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Spring SAVY 2018, Day 2- Truth vs. Perception (5th/6th)

Posted by on Monday, February 5, 2018 in Grade 5, Grade 6, SAVY.

We began our discussion today by bringing back journal entries from last week–whether or not our personal truths are universal. This led us into our next lesson on how perception to anthropological studies and how we relate to other cultures. We read the satirical piece “Body Ritual Among the Nacirema” by Horace Miner, which describes the daily ritual of the American people as though they are the “exotic” Nacirema tribe. This led to a conversation about cultural relativism, and in-group/out-group biases on a national level. In the reading, we saw that American behaviors can seem magical or silly when described from a different perspective. We ended this part of the discussion on the idea that perceptions of culture can be wrong, and talked about some of the dangers of other-ing cultures, or seeing them as strange. Students were able to draw the conclusion if you close people out just because they are from a different culture, they will reciprocally close you out, and you have missed the opportunity to make a friend–and all because of a false perception.
Next, we moved on to discussing American values a little more critically. We began by listing some of the ideals we strive to meet as Americans- the American Dream, freedom of press and speech, democracy, etc. However, we then created a “…but” list of things that still exist despite these ideals, bringing us such ideas of corruption, hate speech, inequality, and discrimination. Can we say the ideals are still true, even though they are riddled with exceptions? This conversation turned to defining equality and freedom. We say we are the home of the free, but what exactly does this mean? One student mentioned that he is not free because he couldn’t get up and leave the class to rob a bank in that moment, while others refuted saying freedom is not necessarily this absolute anarchist libertarianism. We will continue this conversation about ideals, reality, and satire next Saturday with the reading of Jonathan Swift’s satirical piece “A Modest Proposal”. Overall, it is interesting to see the lack of complacency with our current system amongst the more vocal students of the class, and to hear the many students who are driven to make this world a more equal place. I think we might have some social justice warriors in our group.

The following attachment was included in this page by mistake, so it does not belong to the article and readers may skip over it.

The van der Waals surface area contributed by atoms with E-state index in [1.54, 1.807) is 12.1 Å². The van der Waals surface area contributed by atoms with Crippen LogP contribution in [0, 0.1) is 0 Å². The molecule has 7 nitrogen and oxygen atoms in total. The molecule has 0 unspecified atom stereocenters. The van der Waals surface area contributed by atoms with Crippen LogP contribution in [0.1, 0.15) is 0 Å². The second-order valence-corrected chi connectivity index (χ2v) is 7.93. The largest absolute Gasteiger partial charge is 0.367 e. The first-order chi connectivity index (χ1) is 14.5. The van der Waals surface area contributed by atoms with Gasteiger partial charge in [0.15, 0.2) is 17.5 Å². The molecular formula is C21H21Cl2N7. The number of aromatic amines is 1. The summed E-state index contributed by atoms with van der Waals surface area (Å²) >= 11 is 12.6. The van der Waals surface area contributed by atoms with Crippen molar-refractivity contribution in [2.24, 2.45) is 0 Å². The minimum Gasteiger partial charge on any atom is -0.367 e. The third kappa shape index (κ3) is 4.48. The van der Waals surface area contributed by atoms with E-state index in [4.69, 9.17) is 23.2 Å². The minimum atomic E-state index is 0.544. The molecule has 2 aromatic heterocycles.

As the conversation got kind of heated, we ended the class on a lighter note examining perception as it relates to the much loved concept of Optical Illusions with a TEDTalk.

Dr. Jill Anderson